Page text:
Using a combination of the names Ian Fleming (James Bond) and Alistair MacLean (Where Eagles Dare), author Marvin Albert (1924-1996) conceived the pseudonym of Ian MacAlister in the early 1970s. The prolific author of crime-fiction, tie-in novels, and westerns authored many books under his own name as well as the names of Al Conroy and Nick Quarry. Conveniently, at the height of the 1970s high-adventure market, Albert used the MacAlister pseudonym to write four genre novels. I enjoyed his 1973 WW2 adventure Skylark Mission, so I was anxious to read Valley of the Assassins, another of Albert's stand-alone paperbacks published by Fawcett Gold Medal in 1975 under the MacAlister name.
The novel introduces a boater named Eric Larson. While being a part-time adventurer, Larson spends most of his life around the Persian Gulf escorting tourists, gun-runners and exiles into and out of Iraq, Iran and Saudi Arabia. In the opening pages, Larson discovers three bodies lying on a series of rocks in the islands known as the Arabian Nights. After learning that two of the men are dead, Larson nurses the remaining man back to health and delivers him to authorities in Iraq. Unbeknownst to Larson, the man hides a treasure map on Larson's boat.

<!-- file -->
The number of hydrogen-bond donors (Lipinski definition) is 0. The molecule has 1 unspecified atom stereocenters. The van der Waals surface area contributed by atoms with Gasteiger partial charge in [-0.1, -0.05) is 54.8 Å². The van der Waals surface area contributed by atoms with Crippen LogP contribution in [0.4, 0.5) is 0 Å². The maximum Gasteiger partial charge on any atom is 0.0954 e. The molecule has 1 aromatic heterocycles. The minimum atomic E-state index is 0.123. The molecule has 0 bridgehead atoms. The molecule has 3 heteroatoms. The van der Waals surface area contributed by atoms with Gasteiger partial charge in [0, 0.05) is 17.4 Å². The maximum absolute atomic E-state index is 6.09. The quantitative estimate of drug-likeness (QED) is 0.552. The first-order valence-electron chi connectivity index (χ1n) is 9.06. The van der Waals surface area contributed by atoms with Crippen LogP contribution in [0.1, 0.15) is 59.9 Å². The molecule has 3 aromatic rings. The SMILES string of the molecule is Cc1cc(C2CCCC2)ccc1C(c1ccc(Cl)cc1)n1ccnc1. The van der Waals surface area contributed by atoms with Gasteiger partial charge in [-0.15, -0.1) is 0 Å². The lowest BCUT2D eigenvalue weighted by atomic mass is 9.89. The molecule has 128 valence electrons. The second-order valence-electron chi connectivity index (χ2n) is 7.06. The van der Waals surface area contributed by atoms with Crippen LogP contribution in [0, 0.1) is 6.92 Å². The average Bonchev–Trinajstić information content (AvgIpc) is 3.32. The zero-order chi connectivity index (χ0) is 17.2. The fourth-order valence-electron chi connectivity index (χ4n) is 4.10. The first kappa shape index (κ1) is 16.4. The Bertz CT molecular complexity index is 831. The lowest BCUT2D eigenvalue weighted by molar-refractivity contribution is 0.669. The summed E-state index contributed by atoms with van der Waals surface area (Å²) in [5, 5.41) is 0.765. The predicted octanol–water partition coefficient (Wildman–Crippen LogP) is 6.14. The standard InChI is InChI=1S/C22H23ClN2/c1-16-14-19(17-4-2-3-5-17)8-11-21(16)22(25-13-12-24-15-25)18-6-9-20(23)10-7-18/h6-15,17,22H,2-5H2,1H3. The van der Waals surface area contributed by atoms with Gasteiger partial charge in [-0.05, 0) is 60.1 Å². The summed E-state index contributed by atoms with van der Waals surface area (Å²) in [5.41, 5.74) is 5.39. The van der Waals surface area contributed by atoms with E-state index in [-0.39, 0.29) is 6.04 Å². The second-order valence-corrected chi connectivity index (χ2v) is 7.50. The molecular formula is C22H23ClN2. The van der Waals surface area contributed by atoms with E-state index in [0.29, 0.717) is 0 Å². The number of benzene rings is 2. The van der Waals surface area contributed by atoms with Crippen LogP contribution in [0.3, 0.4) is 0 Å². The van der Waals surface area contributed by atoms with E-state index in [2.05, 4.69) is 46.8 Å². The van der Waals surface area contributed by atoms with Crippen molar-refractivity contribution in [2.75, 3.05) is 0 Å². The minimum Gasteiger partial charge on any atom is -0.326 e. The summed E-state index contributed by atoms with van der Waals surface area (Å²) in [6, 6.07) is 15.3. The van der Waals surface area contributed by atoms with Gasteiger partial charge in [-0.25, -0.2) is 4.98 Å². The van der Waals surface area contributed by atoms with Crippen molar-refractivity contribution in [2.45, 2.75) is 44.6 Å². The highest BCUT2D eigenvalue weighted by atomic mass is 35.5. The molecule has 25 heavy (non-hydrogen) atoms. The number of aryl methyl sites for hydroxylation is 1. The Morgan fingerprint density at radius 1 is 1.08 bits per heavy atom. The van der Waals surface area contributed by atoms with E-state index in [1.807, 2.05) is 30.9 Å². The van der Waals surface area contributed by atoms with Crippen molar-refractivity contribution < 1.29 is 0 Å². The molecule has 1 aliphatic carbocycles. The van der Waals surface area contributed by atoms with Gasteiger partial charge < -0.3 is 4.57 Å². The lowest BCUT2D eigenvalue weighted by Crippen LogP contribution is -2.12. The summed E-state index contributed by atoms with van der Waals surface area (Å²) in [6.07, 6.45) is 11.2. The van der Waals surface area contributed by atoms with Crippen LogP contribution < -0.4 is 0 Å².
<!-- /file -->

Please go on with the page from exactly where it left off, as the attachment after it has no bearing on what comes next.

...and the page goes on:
Later, Larson is attacked on board his boat by two dagger-wielding assassins. After disposing of the killers, Larson discovers the map and goes down a rabbit hole following the treasure and a secret cult of assassins that can be traced back to 1072 AD. Larson teams with a Kurdish woman named Darra, the daughter of a famous freedom fighter. He also reluctantly agrees to an alliance with an Iranian cop and together the group embarks on a mission to locate the treasure.
Albert's intentions with this book are solid. The makings of any good desert adventure story would surely include a Middle Eastern treasure hunt involving Kurdish rebels and a secret order of assassins. However, the narrative crawls slowly and incorporates way too-many history lessons of the region. Of the novel's 190-pages, only 30-pages really have any action or movement. The author simply regurgitates what he likely learned from National Geographic for much of the book.
I never felt invested in the main character’s success or well-being and found the academic nature of the prose boring. This is a very different book from the high-adventure, high-octane action of Skylark Mission. I still have two more of these Marvin Albert/Ian MacAlister novels to read, but now I'm in no hurry.
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